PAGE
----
I thought of that as I was out for a walk the next day. The pleasure of a simple meal, good chat, laughter and smiles. I like simple things, and I like enjoying them at leisure, like reading a good book for hours of an evening while sipping on a whiskey in front of the fire. And I like long walks, for similar reasons – they’re simple, and yet they are savoured slowly, providing ample time for uncluttered thought. Over the space of several recent walks, on grey and glooming November days, I mulled over some recent news items I’ve seen recently.
The first one was about an announcement by the Ontario government, for a plan to build another major highway and then later for a different proposal to widen one of the major highways in the west end of the Greater Toronto Area. These projects have been mooted for years, and there’s a debate about whether to go ahead with their construction. The argument for is that traffic loads have increased so that more roads are needed to reduce congestion and delays. The argument against is the opposite – that building more roads just increases their supply which effectively lowers the price of driving (i.e. congestion delays) thus creating new demand that soon results in new congestion and delay. In other words, increasing the supply induces demand by reducing price – a basic piece of economics. This might also be phrased as “if you build it, they will come”.
Another recent thought-provoking news item was about Artificial Intelligence (AI). We’re heading quite quickly into a world where AI can power transport. Likely within the next 10-20 years, as cars become more autonomous, AI systems will improve traffic efficiency – in other words more cars can use existing roads. Taking humans out of the equation will also help us reduce and then eliminate the impatience and selfishness that leads to shake-your-head silliness like driving on sidewalks (which really happened recently just a few blocks from where I live).
At the same time, young people do not seem to be driving as much as their parents did nor seem as interested in owning a vehicle (based on a sample size of 1, our son, in mid-town Toronto). Plus, jobs are changing, so that we’re much more able to telecommute rather than physically commute. And then there’s the retirement of the boomer generation (which grew up with cars), and their workplace replacements see less need to drive, especially as public transit improves. All these trends argue that at the very least, traffic patterns are likely to change, if not reduce in volume.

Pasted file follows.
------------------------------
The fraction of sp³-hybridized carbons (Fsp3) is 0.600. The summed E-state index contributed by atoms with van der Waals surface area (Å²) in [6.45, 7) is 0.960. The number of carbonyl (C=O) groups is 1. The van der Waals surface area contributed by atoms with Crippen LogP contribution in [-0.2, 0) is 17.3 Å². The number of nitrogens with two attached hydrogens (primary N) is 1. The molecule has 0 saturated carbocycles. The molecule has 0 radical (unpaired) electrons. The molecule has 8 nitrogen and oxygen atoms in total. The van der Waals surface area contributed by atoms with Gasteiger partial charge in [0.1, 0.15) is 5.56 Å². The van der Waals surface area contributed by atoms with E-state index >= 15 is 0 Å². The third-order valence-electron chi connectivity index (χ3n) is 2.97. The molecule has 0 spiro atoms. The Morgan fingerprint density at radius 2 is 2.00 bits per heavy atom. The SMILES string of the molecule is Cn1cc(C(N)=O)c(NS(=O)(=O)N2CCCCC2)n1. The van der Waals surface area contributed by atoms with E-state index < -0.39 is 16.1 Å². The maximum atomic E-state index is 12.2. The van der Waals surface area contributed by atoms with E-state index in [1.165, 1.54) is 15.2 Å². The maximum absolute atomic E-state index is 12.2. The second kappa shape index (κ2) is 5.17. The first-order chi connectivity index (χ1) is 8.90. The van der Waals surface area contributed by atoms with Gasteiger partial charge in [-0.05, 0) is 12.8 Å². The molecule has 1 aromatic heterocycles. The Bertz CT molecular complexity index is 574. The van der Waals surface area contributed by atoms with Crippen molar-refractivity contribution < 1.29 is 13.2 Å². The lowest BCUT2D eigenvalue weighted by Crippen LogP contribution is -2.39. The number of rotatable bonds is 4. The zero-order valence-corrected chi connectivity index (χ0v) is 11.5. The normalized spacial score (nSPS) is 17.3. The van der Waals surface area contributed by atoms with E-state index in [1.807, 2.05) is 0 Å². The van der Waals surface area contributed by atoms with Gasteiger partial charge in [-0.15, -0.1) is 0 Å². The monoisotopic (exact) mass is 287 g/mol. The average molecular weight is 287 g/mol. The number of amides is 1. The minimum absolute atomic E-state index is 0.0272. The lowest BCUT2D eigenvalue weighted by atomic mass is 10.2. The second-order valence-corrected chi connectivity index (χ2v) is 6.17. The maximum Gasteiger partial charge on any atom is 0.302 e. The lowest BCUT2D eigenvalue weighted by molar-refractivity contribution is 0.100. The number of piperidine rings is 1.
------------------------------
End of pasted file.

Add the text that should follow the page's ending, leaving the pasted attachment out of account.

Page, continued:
On top of all of this there’s climate change, the cause for which the overwhelming weight of evidence points to carbon dioxide emissions from burning fossil fuels. Cars, and other forms of transport (trucks especially), are one of Canada’s largest sources of carbon dioxide, especially when you take into account the extraction of oil, its transportation, and its refinement into fuel. Adding to that, remember that building roads by itself generates a lot of CO2 emissions – making cement for concrete is an energy-intensive process largely fuelled by natural gas, and asphalt is held together by bitumen tar which comes from petroleum.
So the notion of building more highways, now, at this point of the 21st century, seems like a reactive response to a “today” problem based on the practice from 20 years ago, rather than a proactive response to head off anticipated problems 20 years from now. In other words, it’s backwards-looking decision making. Between advances in AI, changes in demographics, and the need to respond to climate change, it would seem to make more sense to invest the billions of dollars a new highway will cost into better public transit and urban planning.